Until recently, Americans displayed much less urgent attention to the war. This often made the statements of American officials and people in "man in the street" interviews seem callous. The European might have been thinking: "If those people are seeing the same images of death and mutilation that I’m seeing, and hearing the same detailed, first-person Iraqi accounts of grief, frustration and terror, why don’t they care more?"

The answer is, they weren’t seeing the same images. Whether they would have cared more is another question entirely…

4 thoughts on “European Coverage of the Iraq War

  1. We haven’t even seen photographs of flag-draped coffins of American soldiers returning from Iraq – the government has forbidden photographers to take pictures of them. But I think it’s more than that – for some reason, we in the U.S. have an extraordinary ability to watch fictional mayhem in excruciating detail, but when it happens in real life, we don’t want to see it on television or in the newspapers. This is true not only of Iraq war coverage. Last year in my area a policeman was killed by some fleeing bank robbers. The photo on the front page of my local newspaper showed the scene, and apparently (I couldn’t see it) the policeman’s body with something covering it. This photograph led to an extraordinary deluge of angry letters to the newspaper about how it was desecrating the memory of the slain policeman. People decried the editors for displaying a dead body in such a callous fashion. Now, I personally could not even find the covered body in the photograph, but other people, perhaps those who knew where it was placed, could. What would European newspapers or television do in a similar situation about a local policeman killed by bank robbers? Would they show the body or refuse to?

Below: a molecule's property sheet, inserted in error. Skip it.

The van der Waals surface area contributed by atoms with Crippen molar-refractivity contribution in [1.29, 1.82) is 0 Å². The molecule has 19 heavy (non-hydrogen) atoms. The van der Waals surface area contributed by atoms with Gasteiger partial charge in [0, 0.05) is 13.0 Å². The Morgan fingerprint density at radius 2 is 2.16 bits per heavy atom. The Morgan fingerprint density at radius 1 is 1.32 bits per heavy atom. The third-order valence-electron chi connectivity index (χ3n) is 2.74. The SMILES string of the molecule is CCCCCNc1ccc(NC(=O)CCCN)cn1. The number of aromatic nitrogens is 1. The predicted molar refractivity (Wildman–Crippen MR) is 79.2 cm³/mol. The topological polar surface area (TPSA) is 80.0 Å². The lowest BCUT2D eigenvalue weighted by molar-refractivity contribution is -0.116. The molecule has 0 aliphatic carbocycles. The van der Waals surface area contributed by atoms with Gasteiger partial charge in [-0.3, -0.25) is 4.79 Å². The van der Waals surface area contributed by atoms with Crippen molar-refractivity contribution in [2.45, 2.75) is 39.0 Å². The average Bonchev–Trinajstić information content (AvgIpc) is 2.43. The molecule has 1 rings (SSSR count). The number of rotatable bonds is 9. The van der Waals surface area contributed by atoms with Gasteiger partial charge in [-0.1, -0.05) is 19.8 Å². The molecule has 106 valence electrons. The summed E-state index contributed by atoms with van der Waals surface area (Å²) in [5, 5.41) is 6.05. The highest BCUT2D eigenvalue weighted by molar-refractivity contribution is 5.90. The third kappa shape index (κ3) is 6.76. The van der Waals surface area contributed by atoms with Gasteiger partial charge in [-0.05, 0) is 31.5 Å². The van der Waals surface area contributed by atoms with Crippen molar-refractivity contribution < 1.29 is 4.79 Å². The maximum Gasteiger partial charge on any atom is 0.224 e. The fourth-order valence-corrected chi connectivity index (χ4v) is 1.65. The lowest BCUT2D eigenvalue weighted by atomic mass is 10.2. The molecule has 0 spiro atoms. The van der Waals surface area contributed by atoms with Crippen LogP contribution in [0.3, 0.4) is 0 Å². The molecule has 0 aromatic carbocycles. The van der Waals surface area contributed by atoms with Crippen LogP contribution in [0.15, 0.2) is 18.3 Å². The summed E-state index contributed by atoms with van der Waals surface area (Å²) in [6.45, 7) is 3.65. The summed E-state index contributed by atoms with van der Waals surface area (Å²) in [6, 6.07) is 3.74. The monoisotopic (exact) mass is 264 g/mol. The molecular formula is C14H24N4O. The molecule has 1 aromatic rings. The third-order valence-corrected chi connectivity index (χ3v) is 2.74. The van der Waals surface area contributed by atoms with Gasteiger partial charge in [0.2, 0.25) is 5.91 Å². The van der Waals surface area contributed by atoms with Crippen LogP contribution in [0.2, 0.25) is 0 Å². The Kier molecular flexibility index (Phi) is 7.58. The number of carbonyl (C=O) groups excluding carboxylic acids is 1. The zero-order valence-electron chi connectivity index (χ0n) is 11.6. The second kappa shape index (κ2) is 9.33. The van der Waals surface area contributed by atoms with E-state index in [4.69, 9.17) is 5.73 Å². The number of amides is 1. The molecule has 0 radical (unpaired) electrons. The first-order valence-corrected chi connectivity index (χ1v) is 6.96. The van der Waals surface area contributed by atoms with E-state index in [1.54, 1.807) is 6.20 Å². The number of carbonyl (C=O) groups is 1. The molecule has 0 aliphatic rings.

2. Not long ago, German Joys dealt extensively with Anti-Americanism – now, while writing on the European press’ detailed coverage of North America’s failing to counter Islamic fundamentalism in Iraq, that idea is not mentioned even once. I won’t deny that the USA has other interests in the region as well, however, nowadays only 10% of its fuel imports come from there – after having exhausted all other alternatives, USA does the right thing in the end.

    Though Anti-Americanism possibly is not the only explanation here, I feel that cognitive dissonance is an issue. Eventually, we all fancy different poisons: German media’s frankness on Iraq issues is contrasted with its refusal to accept, much less mention, that a third of our Muslim youth is prone to violent fundamentalism.


  3. As a viewer of German news, I’m not at all sure that your impressions about the differences between US and European coverage of the war in Iraq are correct. I find that German news reports are often no less „squeemish“ than their American counterparts. But, accepting for the sake of argument that European news does take a more „unvarnished“ view of the conflict, it is quite possible that, in this war of images, European television journalists are engaging in much the same sort of thing that Palestinians have in the wake Israeli air-strikes or what Saddam did during the first Gulf War: use the images of civilian suffering as instruments of propaganda against the war. Obviously, the argument runs both ways.